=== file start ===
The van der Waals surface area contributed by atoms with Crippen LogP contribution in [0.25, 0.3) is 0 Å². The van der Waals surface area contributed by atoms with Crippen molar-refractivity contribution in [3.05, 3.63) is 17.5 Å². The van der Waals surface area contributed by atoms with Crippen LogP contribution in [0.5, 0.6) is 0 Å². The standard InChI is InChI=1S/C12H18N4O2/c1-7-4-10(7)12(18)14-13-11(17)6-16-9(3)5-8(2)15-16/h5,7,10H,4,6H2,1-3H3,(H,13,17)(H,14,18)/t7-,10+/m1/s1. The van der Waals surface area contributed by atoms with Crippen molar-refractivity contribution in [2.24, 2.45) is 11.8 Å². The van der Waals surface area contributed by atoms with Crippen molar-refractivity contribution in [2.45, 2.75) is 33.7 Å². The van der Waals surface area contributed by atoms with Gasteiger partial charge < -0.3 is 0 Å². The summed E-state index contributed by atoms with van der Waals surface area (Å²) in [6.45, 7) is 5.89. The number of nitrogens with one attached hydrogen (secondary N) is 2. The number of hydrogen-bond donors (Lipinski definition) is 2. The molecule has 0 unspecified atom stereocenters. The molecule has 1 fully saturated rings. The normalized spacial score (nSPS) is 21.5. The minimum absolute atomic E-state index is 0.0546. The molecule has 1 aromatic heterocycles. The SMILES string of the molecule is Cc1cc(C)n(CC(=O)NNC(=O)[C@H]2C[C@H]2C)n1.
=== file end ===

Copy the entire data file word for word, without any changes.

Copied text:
The van der Waals surface area contributed by atoms with Crippen LogP contribution in [0.25, 0.3) is 0 Å². The van der Waals surface area contributed by atoms with Crippen molar-refractivity contribution in [3.05, 3.63) is 17.5 Å². The van der Waals surface area contributed by atoms with Crippen LogP contribution in [0.5, 0.6) is 0 Å². The standard InChI is InChI=1S/C12H18N4O2/c1-7-4-10(7)12(18)14-13-11(17)6-16-9(3)5-8(2)15-16/h5,7,10H,4,6H2,1-3H3,(H,13,17)(H,14,18)/t7-,10+/m1/s1. The van der Waals surface area contributed by atoms with Crippen molar-refractivity contribution in [2.24, 2.45) is 11.8 Å². The van der Waals surface area contributed by atoms with Crippen molar-refractivity contribution in [2.45, 2.75) is 33.7 Å². The van der Waals surface area contributed by atoms with Gasteiger partial charge < -0.3 is 0 Å². The summed E-state index contributed by atoms with van der Waals surface area (Å²) in [6.45, 7) is 5.89. The number of nitrogens with one attached hydrogen (secondary N) is 2. The number of hydrogen-bond donors (Lipinski definition) is 2. The molecule has 0 unspecified atom stereocenters. The molecule has 1 fully saturated rings. The normalized spacial score (nSPS) is 21.5. The minimum absolute atomic E-state index is 0.0546. The molecule has 1 aromatic heterocycles. The SMILES string of the molecule is Cc1cc(C)n(CC(=O)NNC(=O)[C@H]2C[C@H]2C)n1.